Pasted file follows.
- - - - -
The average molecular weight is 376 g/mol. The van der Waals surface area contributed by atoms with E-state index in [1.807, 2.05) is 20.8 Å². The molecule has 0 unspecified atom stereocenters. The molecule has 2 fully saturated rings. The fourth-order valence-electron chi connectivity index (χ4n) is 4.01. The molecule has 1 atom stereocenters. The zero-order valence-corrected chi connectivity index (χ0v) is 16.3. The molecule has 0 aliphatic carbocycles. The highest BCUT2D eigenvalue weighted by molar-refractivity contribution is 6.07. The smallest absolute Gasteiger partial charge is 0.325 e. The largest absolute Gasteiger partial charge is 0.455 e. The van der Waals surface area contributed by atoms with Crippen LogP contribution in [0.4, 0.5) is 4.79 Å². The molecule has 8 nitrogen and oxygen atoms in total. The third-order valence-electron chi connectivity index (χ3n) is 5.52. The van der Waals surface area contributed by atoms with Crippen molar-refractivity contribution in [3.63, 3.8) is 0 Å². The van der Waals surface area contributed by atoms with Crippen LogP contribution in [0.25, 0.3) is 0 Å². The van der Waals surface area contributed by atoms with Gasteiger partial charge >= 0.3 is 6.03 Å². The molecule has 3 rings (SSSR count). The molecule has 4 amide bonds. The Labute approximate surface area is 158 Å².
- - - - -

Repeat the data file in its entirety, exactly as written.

The average molecular weight is 376 g/mol. The van der Waals surface area contributed by atoms with E-state index in [1.807, 2.05) is 20.8 Å². The molecule has 0 unspecified atom stereocenters. The molecule has 2 fully saturated rings. The fourth-order valence-electron chi connectivity index (χ4n) is 4.01. The molecule has 1 atom stereocenters. The zero-order valence-corrected chi connectivity index (χ0v) is 16.3. The molecule has 0 aliphatic carbocycles. The highest BCUT2D eigenvalue weighted by molar-refractivity contribution is 6.07. The smallest absolute Gasteiger partial charge is 0.325 e. The largest absolute Gasteiger partial charge is 0.455 e. The van der Waals surface area contributed by atoms with Crippen LogP contribution in [0.4, 0.5) is 4.79 Å². The molecule has 8 nitrogen and oxygen atoms in total. The third-order valence-electron chi connectivity index (χ3n) is 5.52. The van der Waals surface area contributed by atoms with Crippen molar-refractivity contribution in [3.63, 3.8) is 0 Å². The van der Waals surface area contributed by atoms with Crippen LogP contribution in [0.25, 0.3) is 0 Å². The van der Waals surface area contributed by atoms with Gasteiger partial charge >= 0.3 is 6.03 Å². The molecule has 3 rings (SSSR count). The molecule has 4 amide bonds. The Labute approximate surface area is 158 Å².